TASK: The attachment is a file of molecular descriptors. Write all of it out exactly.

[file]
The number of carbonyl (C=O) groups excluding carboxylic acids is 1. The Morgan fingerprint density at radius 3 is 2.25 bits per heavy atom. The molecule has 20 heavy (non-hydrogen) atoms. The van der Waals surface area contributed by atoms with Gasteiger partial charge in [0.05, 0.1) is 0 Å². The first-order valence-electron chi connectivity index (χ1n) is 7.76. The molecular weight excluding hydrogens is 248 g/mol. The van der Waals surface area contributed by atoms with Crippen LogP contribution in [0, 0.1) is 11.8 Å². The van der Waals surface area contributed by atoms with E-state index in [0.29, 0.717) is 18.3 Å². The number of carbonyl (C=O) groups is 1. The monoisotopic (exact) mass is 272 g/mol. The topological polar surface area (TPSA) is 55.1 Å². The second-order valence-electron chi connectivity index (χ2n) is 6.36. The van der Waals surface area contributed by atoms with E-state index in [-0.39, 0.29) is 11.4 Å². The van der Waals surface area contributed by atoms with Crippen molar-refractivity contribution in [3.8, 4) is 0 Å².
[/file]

The number of carbonyl (C=O) groups excluding carboxylic acids is 1. The Morgan fingerprint density at radius 3 is 2.25 bits per heavy atom. The molecule has 20 heavy (non-hydrogen) atoms. The van der Waals surface area contributed by atoms with Gasteiger partial charge in [0.05, 0.1) is 0 Å². The first-order valence-electron chi connectivity index (χ1n) is 7.76. The molecular weight excluding hydrogens is 248 g/mol. The van der Waals surface area contributed by atoms with Crippen LogP contribution in [0, 0.1) is 11.8 Å². The van der Waals surface area contributed by atoms with E-state index in [0.29, 0.717) is 18.3 Å². The number of carbonyl (C=O) groups is 1. The monoisotopic (exact) mass is 272 g/mol. The topological polar surface area (TPSA) is 55.1 Å². The second-order valence-electron chi connectivity index (χ2n) is 6.36. The van der Waals surface area contributed by atoms with E-state index in [-0.39, 0.29) is 11.4 Å². The van der Waals surface area contributed by atoms with Crippen molar-refractivity contribution in [3.8, 4) is 0 Å².